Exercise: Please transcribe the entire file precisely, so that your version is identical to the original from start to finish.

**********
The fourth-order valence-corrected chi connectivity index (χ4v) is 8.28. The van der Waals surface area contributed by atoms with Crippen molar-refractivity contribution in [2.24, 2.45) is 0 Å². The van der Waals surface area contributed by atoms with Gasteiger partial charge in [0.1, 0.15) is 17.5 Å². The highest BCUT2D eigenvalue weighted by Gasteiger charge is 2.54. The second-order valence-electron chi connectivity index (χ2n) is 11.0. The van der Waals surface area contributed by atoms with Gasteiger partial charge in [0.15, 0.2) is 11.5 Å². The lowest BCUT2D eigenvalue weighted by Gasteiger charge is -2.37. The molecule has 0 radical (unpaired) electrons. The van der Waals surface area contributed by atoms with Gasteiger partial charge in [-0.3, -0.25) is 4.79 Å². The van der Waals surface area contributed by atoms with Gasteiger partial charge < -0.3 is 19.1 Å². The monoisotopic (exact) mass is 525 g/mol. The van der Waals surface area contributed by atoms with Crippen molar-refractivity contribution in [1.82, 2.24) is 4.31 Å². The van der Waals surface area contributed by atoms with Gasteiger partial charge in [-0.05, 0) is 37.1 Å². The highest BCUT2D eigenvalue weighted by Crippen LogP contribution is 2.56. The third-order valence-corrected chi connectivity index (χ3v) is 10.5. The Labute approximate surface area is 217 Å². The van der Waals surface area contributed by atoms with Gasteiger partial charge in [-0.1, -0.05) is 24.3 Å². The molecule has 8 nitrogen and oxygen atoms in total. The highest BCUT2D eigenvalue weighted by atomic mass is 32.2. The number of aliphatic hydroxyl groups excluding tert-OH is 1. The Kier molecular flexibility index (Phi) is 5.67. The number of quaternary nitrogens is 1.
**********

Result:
The fourth-order valence-corrected chi connectivity index (χ4v) is 8.28. The van der Waals surface area contributed by atoms with Crippen molar-refractivity contribution in [2.24, 2.45) is 0 Å². The van der Waals surface area contributed by atoms with Gasteiger partial charge in [0.1, 0.15) is 17.5 Å². The highest BCUT2D eigenvalue weighted by Gasteiger charge is 2.54. The second-order valence-electron chi connectivity index (χ2n) is 11.0. The van der Waals surface area contributed by atoms with Gasteiger partial charge in [0.15, 0.2) is 11.5 Å². The lowest BCUT2D eigenvalue weighted by Gasteiger charge is -2.37. The molecule has 0 radical (unpaired) electrons. The van der Waals surface area contributed by atoms with Gasteiger partial charge in [-0.3, -0.25) is 4.79 Å². The van der Waals surface area contributed by atoms with Gasteiger partial charge < -0.3 is 19.1 Å². The monoisotopic (exact) mass is 525 g/mol. The van der Waals surface area contributed by atoms with Crippen molar-refractivity contribution in [1.82, 2.24) is 4.31 Å². The van der Waals surface area contributed by atoms with Gasteiger partial charge in [-0.05, 0) is 37.1 Å². The highest BCUT2D eigenvalue weighted by Crippen LogP contribution is 2.56. The third-order valence-corrected chi connectivity index (χ3v) is 10.5. The Labute approximate surface area is 217 Å². The van der Waals surface area contributed by atoms with Gasteiger partial charge in [-0.1, -0.05) is 24.3 Å². The molecule has 8 nitrogen and oxygen atoms in total. The highest BCUT2D eigenvalue weighted by atomic mass is 32.2. The number of aliphatic hydroxyl groups excluding tert-OH is 1. The Kier molecular flexibility index (Phi) is 5.67. The number of quaternary nitrogens is 1.